Health Scan: Infant massage helps preemies

Studies carried out in Israel and abroad have shown that infant massage can be therapeutic.

By
December 11, 2005 01:57
baby 88

baby 88. (photo credit: )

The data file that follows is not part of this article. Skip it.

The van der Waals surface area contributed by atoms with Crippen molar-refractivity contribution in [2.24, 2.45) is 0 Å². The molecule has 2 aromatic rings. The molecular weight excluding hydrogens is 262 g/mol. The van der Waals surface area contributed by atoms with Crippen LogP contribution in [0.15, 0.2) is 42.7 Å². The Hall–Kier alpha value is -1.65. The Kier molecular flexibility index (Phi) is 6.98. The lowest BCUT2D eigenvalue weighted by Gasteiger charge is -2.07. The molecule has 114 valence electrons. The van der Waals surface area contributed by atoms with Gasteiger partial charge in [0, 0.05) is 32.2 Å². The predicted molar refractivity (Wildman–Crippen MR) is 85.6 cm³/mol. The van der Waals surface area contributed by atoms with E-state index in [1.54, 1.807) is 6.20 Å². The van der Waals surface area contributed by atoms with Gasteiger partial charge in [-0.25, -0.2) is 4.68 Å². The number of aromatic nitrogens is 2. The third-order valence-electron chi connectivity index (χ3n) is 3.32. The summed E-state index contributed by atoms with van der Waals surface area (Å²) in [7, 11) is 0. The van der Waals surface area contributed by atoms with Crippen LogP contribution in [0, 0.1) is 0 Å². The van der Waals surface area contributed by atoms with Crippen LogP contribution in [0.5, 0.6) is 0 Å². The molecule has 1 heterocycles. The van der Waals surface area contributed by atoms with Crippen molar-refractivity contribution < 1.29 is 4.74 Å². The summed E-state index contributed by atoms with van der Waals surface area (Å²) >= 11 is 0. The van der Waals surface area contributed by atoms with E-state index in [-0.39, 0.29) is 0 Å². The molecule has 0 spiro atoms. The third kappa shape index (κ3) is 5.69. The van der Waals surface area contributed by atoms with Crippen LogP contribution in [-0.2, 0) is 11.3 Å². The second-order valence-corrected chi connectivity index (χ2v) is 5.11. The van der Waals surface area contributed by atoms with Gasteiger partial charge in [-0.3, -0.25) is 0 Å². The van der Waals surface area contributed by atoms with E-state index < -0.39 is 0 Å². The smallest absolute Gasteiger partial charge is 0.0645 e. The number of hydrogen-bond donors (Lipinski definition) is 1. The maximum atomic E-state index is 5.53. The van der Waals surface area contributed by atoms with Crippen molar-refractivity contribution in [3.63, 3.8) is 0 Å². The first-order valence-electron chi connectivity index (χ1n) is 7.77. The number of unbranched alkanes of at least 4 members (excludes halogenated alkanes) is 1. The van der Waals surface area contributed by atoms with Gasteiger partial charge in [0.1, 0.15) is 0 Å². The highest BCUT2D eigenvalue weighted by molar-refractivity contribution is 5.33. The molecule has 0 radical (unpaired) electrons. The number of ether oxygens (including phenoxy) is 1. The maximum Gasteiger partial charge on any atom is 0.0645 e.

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Although infant massage may have been regarded up to now as a touchy-feely complementary medicine technique, studies carried out in Israel and abroad have shown that they can be therapeutic. Writing in the latest issue of the Hebrew-language Israel Journal of Pediatrics, Ettie Melamed-Ashkenazi - a recognized practitioner at Clalit Health Services - presents the proven benefits of massage, especially for premature infants. Studies were conducted at Sheba Medical Center, Wolfson Medical Center and the Lis Obstetrics Hospital of Tel Aviv's Sourasky Medical Center. Premature babies in two groups were massaged by either professionals or their mothers, who did it after being shown the technique, and compared to a control group who did not get massage. Those in the first two groups gained weight (an important accomplishment) significantly faster than babies who were not massaged, and surprisingly, the result in babies massaged by professionals was only slightly better than when their mothers did it. Studies at Bnei Zion Hospital and Wolfson showed that massaged infants were calmer than non-massaged babies in premature baby units, which due to electronic equipment are very noisy. They also suffered less from colic, stomach aches and constipation. It was also found to calm down mothers distressed by the sight of such tiny infants. Other studies, said Melamed-Ashkenazi, have demonstrated that massage reduces sugar levels and depression in young children with type I diabetes, reduces depression and raises white cell counts in children with leukemia, and improves the mood of adolescents with attention-deficit hyperactivity disorder. The author is recognized by the Israel Association for Infant Massage (www.iaim.co.il). NO SWEAT? NO HEART ATTACK? Sweating during physical activity or in hot weather is good for your health, but if someone sweats while experiencing discomfort in the chest, arm, neck or jaw - with little or no exertion - it could be the onset of a heart attack, according to a new study at the University of Illinois. "We can stop a heart attack during the process, but you have to get to the hospital first," said Prof. Catherine Ryan, an expert in surgical nursing who presented her findings at the recent American Heart Association annual meeting in Dallas. "The real push for improved survival is to get them there early." Time is of the essence during a heart attack, and doctors have urged people who experience common symptoms - shortness of breath, cold sweats, nausea, lightheadedness or discomfort in the chest, arm, neck or jaw - to get to a hospital as quickly as possible. But delay in seeking treatment is common and worsens the outcome, Ryan said. She sought to determine whether delay was related to the symptom cluster individuals experienced. Earlier studies, she said, focused on only one symptom, not clusters, or on demographic characteristics of the patients. She asked the authors of 10 such studies to send her their data, and eight groups of authors in the US and Britain complied. The data had been collected in interviews with 1,073 heart attack survivors. She found that individuals with the shortest delays (a mean of 9.78 hours) usually experienced the largest number of symptoms. Individuals with the longest delays (a mean of 22.77 hours) had moderate probability of experiencing chest pain and shortness of breath. Sweating may be a key variable prompting individuals to seek treatment, Ryan said. But the research could not determine whether sweating is an indication of a more serious heart attack. ANIMALS HELP DISABLED The Therapeutic Riding Center of Israel (TRCI) and the department of Social Agogic Work of the Belgian University of Gent recently reached a unique agreement that provides international exchange of experience and knowledge concerning animal-assisted therapy. TRCI, which since 1986 has provided animal-assisted therapies solely for disabled people, and its academic partner, the Tel Aviv University zoology department's Animals and Society Project, aims at promoting these types of therapies, setting up student exchange programs between Israel and Belgium and participating in their various study programs. Animal-assisted therapy uses horses, dogs and small animals to promote cognitive, physical and emotional development and social, educational and behavioral improvements in disabled children and adults. Specific goals are incorporated into carefully planned therapy programs. The therapies are applied to a wide range of disabilities and illnesses, such as physical, mental and cognitive disabilities, head injuries, spinal injuries, muscular dystrophy, cerebral palsy, multiple sclerosis, stroke, blindness, cancer, post-traumatic stress disorders and autism. The University of Gent, recognizing the growing demand in Belgium for these alternative treatment as well as the lack of specialized education and training in this field, has started an academic study program in animal-assisted therapy. The curriculum includes hippotherapy (physiotherapy via the three-dimensional movement of the horse, education of mentally and physically disabled people using horses and bringing dogs into retirement homes for alleviating dementia). Because of Israel's long experience with war and terror attacks, the Israeli partners have also developed a broad knowledge of traumas and physical injuries. TRCI currently provides 1,800 therapeutic treatments per month, and recently opened a state-of-the-art center in Tel Mond which has an Olympic-size indoor riding center, a dog therapy center, a physiotherapy center, a sensory trail and a carriage trail. There are also plans for a new post-graduate program.